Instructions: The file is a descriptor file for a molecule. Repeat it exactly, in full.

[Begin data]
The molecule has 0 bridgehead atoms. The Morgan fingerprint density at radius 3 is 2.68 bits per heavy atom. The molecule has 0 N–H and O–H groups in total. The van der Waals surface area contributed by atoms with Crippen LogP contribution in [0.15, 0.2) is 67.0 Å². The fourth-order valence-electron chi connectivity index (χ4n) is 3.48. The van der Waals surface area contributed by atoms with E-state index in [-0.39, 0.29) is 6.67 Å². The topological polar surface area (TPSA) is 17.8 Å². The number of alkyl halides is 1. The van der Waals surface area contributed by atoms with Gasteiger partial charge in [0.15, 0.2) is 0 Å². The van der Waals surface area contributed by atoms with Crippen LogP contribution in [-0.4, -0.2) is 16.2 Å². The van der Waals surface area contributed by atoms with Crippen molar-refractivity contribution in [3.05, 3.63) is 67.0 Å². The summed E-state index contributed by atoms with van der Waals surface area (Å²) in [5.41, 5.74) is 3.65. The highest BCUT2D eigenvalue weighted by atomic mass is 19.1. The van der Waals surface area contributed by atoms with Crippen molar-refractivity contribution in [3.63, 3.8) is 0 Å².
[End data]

The molecule has 0 bridgehead atoms. The Morgan fingerprint density at radius 3 is 2.68 bits per heavy atom. The molecule has 0 N–H and O–H groups in total. The van der Waals surface area contributed by atoms with Crippen LogP contribution in [0.15, 0.2) is 67.0 Å². The fourth-order valence-electron chi connectivity index (χ4n) is 3.48. The van der Waals surface area contributed by atoms with E-state index in [-0.39, 0.29) is 6.67 Å². The topological polar surface area (TPSA) is 17.8 Å². The number of alkyl halides is 1. The van der Waals surface area contributed by atoms with Gasteiger partial charge in [0.15, 0.2) is 0 Å². The van der Waals surface area contributed by atoms with Crippen LogP contribution in [-0.4, -0.2) is 16.2 Å². The van der Waals surface area contributed by atoms with Crippen molar-refractivity contribution in [3.05, 3.63) is 67.0 Å². The summed E-state index contributed by atoms with van der Waals surface area (Å²) in [5.41, 5.74) is 3.65. The highest BCUT2D eigenvalue weighted by atomic mass is 19.1. The van der Waals surface area contributed by atoms with Crippen molar-refractivity contribution in [3.63, 3.8) is 0 Å².